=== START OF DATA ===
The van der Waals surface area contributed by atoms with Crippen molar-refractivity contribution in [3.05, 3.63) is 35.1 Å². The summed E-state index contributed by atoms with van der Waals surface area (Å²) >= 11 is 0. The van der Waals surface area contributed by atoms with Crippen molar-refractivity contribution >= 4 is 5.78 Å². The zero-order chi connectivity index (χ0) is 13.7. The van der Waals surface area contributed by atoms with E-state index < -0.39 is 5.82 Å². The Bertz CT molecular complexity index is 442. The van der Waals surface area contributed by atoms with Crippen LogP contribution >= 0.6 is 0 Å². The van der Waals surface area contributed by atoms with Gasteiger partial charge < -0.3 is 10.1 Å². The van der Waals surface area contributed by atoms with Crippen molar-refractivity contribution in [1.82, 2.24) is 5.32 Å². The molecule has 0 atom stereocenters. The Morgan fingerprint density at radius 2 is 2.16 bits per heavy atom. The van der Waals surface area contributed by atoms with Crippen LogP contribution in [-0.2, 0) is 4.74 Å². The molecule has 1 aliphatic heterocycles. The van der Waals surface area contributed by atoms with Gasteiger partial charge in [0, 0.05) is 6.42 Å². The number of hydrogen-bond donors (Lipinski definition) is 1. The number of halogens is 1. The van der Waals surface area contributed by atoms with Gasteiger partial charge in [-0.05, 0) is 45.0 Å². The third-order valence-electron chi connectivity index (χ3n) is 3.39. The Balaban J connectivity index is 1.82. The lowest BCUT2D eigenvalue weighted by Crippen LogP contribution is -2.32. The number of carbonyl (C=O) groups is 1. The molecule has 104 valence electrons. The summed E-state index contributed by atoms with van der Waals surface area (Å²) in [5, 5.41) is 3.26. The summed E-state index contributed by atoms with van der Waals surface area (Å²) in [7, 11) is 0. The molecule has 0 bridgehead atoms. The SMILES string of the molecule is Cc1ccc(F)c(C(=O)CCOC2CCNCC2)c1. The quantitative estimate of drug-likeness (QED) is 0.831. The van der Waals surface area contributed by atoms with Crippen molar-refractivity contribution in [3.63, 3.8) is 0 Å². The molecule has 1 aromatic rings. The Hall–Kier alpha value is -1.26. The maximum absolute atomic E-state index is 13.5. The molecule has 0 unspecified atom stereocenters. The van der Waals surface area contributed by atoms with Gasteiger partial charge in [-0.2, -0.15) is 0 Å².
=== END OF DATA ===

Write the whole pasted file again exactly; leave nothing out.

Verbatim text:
The van der Waals surface area contributed by atoms with Crippen molar-refractivity contribution in [3.05, 3.63) is 35.1 Å². The summed E-state index contributed by atoms with van der Waals surface area (Å²) >= 11 is 0. The van der Waals surface area contributed by atoms with Crippen molar-refractivity contribution >= 4 is 5.78 Å². The zero-order chi connectivity index (χ0) is 13.7. The van der Waals surface area contributed by atoms with E-state index < -0.39 is 5.82 Å². The Bertz CT molecular complexity index is 442. The van der Waals surface area contributed by atoms with Crippen LogP contribution >= 0.6 is 0 Å². The van der Waals surface area contributed by atoms with Gasteiger partial charge < -0.3 is 10.1 Å². The van der Waals surface area contributed by atoms with Crippen molar-refractivity contribution in [1.82, 2.24) is 5.32 Å². The molecule has 0 atom stereocenters. The Morgan fingerprint density at radius 2 is 2.16 bits per heavy atom. The van der Waals surface area contributed by atoms with Crippen LogP contribution in [-0.2, 0) is 4.74 Å². The molecule has 1 aliphatic heterocycles. The van der Waals surface area contributed by atoms with Gasteiger partial charge in [0, 0.05) is 6.42 Å². The number of hydrogen-bond donors (Lipinski definition) is 1. The number of halogens is 1. The van der Waals surface area contributed by atoms with Gasteiger partial charge in [-0.05, 0) is 45.0 Å². The third-order valence-electron chi connectivity index (χ3n) is 3.39. The Balaban J connectivity index is 1.82. The lowest BCUT2D eigenvalue weighted by Crippen LogP contribution is -2.32. The number of carbonyl (C=O) groups is 1. The molecule has 104 valence electrons. The summed E-state index contributed by atoms with van der Waals surface area (Å²) in [5, 5.41) is 3.26. The summed E-state index contributed by atoms with van der Waals surface area (Å²) in [7, 11) is 0. The molecule has 0 bridgehead atoms. The SMILES string of the molecule is Cc1ccc(F)c(C(=O)CCOC2CCNCC2)c1. The quantitative estimate of drug-likeness (QED) is 0.831. The van der Waals surface area contributed by atoms with Crippen molar-refractivity contribution in [3.63, 3.8) is 0 Å². The molecule has 1 aromatic rings. The Hall–Kier alpha value is -1.26. The maximum absolute atomic E-state index is 13.5. The molecule has 0 unspecified atom stereocenters. The van der Waals surface area contributed by atoms with Gasteiger partial charge in [-0.2, -0.15) is 0 Å².